Despite what some “best of” blurb intros may tell you, there is no exact science to list-making. And constructing one so methodically just might ruin the joy altogether — for both us, the curators, and you, the readers.
Even though debate is a natural reaction, anger is not. These stories are supposed to be fun! And hopefully unique — who wants to read the exact same list at every publication? Sure, SPIN‘s Best Albums of 2021 (So Far) does feature some of the year’s biggest buzz bands. But we hope you’ll also discover some records that slipped through the cracks — and maybe, just maybe, reconsider some LPs you previously dismissed.
Let’s meet back here in six months and see how things shake out.
Adjective Animal – America’s Got Talons
For over a decade, Jon Birkholz has been a valued secret weapon in the Baltimore music scene — a multi-instrumentalist whose work ranges from the avant hip-hop of Soul Cannon to the indie-pop of Super City. But Birkholz has come into his own as a singer and songwriter on his second Adjective Animal project, a cathartic breakup record with the deceptively punny title America’s Got Talons. There’s a proggy complexity to the rhythms on “Octo” and “Strip Parade,” but the album’s heart is the story of a relationship slowly ending as two people drift apart. – Al Shipley
Altın Gün – Yol
While Altın Gün has always put a modern twist on traditional Turkish music, their latest album, Yol, is equally indebted to old-world folk and the Drive soundtrack. Adding synths and drum machines to their dizzying psychedelia melded a glimmer of dark-wave to the Dutch-Turkish collective’s already genre-hopping sound. This sonic tweak is an unexpected but highly welcome byproduct of band members file-sharing demos amidst a global pandemic, given the impossibility of in-person studio time. The result? Electro-pop jams like “Yüce Dag Basinda,” which wouldn’t sound out of place on a Dua Lipa album. It’s as if someone hung a giant disco ball over the Anatolian Peninsula for the ultimate dose of futuristic nostalgia. – Jessica Gentile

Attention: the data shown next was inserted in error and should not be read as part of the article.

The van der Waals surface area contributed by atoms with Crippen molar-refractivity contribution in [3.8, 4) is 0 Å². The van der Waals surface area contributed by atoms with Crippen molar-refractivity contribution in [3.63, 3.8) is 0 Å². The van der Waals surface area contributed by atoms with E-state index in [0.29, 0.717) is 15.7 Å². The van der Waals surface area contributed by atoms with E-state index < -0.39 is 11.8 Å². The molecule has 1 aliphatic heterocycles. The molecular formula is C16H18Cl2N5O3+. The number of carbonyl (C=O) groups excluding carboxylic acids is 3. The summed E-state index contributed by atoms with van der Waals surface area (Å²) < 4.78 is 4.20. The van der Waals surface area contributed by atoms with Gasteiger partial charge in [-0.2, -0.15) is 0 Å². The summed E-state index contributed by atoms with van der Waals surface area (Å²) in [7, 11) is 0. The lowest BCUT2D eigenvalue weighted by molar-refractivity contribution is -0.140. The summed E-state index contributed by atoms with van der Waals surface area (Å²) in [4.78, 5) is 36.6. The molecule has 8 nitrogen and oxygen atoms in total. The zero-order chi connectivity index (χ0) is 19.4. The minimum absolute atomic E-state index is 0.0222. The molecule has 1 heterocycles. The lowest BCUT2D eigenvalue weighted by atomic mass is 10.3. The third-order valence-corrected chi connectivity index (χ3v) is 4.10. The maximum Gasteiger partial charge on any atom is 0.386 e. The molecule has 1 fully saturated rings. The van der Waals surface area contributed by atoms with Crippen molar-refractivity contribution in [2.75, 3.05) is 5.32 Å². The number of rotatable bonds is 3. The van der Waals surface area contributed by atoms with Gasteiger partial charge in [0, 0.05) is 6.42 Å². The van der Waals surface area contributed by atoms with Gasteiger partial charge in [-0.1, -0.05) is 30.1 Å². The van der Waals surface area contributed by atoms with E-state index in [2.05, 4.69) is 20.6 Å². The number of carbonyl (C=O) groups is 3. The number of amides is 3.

Architects – For Those That Wish to Exist
Now nine albums in, one of modern metal’s most looked-upon leaders grows stronger still. After 2018’s Holy Hell was widely revered as one of the decade’s finest metalcore projects, Britain’s Architects delivered an incendiary follow-up — a concept album of sorts, unraveling humans’ destruction of Earth (and whether there’s time to turn our shit around). At nearly an hour, Exist is a long ride, but certain moments are among their most accessible: Throttling singles “Animals” and “Black Lungs” are instant arena-rage anthems, and “Impermanence,” featuring a brutal guest spot from Parkway Drive frontman Winston McCall, is primed for long-awaited mosh pits. – Bobby Olivier
Maria Arnal i Marcel Bagés – CLAMOR
From Brazil’s Tropicália to Russia’s Pussy Riot, dissent music flirts with being silenced. But it often just gets louder. CLAMOR, the second album from Maria Arnal and Marcel Bagés, is slow-burn synthpop fueled by Catalonia’s grapple for independence. The group’s 2017 LP condemned Spain’s Civil War and politics outright. CLAMOR’s danceable dread isn’t preachy, though guitarist Bagés has called the record a “warning of mourning.” Arnal bends grievances into lullabies: “You bring out my animality,” she whispers on “Fiera de mi.” Tension bleeds between the lines, and goats bleat between songs. CLAMOR is indeed a different animal. – Patrick Flanary